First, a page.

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Luxury Golf Tours

Robert Lowell
From the Print Edition:
Air Sick, Jul/Aug 02

(continued from page 1)

The next morning you play Shadow Creek, the mirage in the desert created by hotelier Steve Wynn and golf course architect Tom Fazio. It's a Northwest-style course in the middle of the desert, a bucolic retreat from the hurly-burly of the Las Vegas Strip.

That afternoon you dash off to the middle of Nebraska. Nebraska, you say? For golf, you say? Yes, you are headed for the Sand Hills Golf Club, a Ben Crenshaw-Bill Coore layout. Like Bandon Dunes, it's a remote site that involves arduous commercial airline travel to get to. After staying overnight in one of the beautifully appointed cabins on the property, you can play two rounds of golf this day, and chances are you will want to. Sand Hills is routed naturally across sandy prairie land, the sand a product of an ancient ocean. At 5 p.m. you head back to White Plains, completing a five-day, coast-to-coast trip that might easily take a week by commercial airline travel, and leave you exhausted -- plus having played less golf.

The price tag? Ummel calculates it at $31,225 per person for four players, everything included, and that might mean his own presence as the tour coordinator. The price would come down to $18,945 for an eight-player group. The final price is determined by the hours the jet is airborne and any special catering and entertainment needs.

For a trip with a set itinerary and a bigger and broader range of players, you might consider TCS Expeditions of Seattle. Each July T. C. Swartz, the company namesake, follows his own passion and puts together a trip to Scotland, Ireland and Spain to play golf, and to learn about golf. Jim Flick, one of the world's leading golf instructors, and several of his associates travel with the party aboard a private 737. Flick has been an instructor to Jack Nicklaus and a business partner with him in golf schools. For Swartz and his passengers, who pony up more than $25,000 apiece, the trip is a midsummer daydream come true.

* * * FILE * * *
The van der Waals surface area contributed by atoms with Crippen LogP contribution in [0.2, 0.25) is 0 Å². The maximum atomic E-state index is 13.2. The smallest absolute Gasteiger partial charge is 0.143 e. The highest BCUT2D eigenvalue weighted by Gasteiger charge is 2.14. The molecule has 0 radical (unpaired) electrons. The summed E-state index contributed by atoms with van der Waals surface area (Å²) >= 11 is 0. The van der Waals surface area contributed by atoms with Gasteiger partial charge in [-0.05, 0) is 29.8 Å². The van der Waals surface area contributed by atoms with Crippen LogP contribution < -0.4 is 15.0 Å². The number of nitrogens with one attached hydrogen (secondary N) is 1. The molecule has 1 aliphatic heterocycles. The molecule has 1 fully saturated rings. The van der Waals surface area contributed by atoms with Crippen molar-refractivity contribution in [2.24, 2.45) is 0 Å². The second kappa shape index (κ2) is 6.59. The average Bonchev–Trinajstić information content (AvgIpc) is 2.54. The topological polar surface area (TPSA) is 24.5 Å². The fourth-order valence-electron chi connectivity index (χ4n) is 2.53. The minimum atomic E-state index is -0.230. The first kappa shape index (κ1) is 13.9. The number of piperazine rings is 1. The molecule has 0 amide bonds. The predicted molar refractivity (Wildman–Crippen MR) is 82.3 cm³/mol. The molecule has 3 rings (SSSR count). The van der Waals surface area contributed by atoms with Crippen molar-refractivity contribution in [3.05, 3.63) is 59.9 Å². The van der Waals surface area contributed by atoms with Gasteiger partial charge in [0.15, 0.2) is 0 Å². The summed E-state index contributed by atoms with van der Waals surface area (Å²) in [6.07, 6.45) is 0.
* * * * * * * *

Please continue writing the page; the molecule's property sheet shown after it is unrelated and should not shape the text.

"I think having access to Jim Flick for 10 days is probably worth the price of the whole trip," says Swartz. "He's my best friend and he tends to become everybody's best friend. We have repeat business because Jim is part of this trip."

This tour originates in Ireland and ends in Scotland, with clients providing their own transportation across the Atlantic. Once in Ireland, everything is taken care of down to the last detail. The trip begins with golf at the Adare Manor Hotel course. Ballybunion is next, followed by a round at the spectacular Old Head golf course near Kinsale. For that part of the journey, helicopters are used to shuttle players and avoid the twisting Irish roads. A three-hour car journey takes 40 minutes or so by helicopter.

The lack of an extensive highway system in Ireland has encouraged the development of a helicopter service for golfers. Carr Golf of Dublin and American business magnate Wayne Huizenga's Southern Aircraft Services are partners in a new business called Links Helicopter, which provides chartered, dedicated service to golfers. It allows players to experience more of the great courses of Ireland in much less time. Marty Carr, president of Carr Golf, says the service was slated to begin June 1 and the cost was expected to be 1,450 euros (about $1,150) per operating hour. This way, players can base themselves at one or two fine hotels and play 36 holes a day at scattered locations.

After the Irish experience, the TCS 737 takes players to Spain's Costa del Sol for rounds at the San Roque Club and at nearby Valderrama, site of the 1997 Ryder Cup matches. The jet then flies to St. Andrews in Scotland for rounds at the Old and New courses, followed by a day at the British Open Championship at Muirfield in Edinburgh, and two more rounds at either old and crusty Carnoustie, the new and laudable Kingsbarns, or the Old or New courses. Each day, players will play at least nine holes with Flick or one of his associates -- a golf tour and golf school all in one. Flick and his instructors, including former PGA player Phil Blackmar, will be on the course and in the plane to give instruction.

"You get top-notch instruction, the best of hotels, the best courses, the best food and wine, the best sort of travel, and you get it every day for 10 days," says Swartz.

Mark Greenstein and his father, Morey, of the Bay Area of California have taken the trip twice. "I originally gave this trip to my father as a 70th birthday present," says the younger Greenstein. "It met all the criteria as far as the range and quality of courses and the fact that Jim Flick was coming along, who is a contemporary of my father's. I think another bonus is to meet so many well-traveled people. On a private plane like that, you get to move around and talk with lots of people. On that first trip it was kind of a father-and-son outing because there were so many fathers and sons on the trip. There were also three women, and they fit in very well. On the second trip it was a lot of husbands and wives. You get treated so well, and having your own plane makes it seem like a private club."

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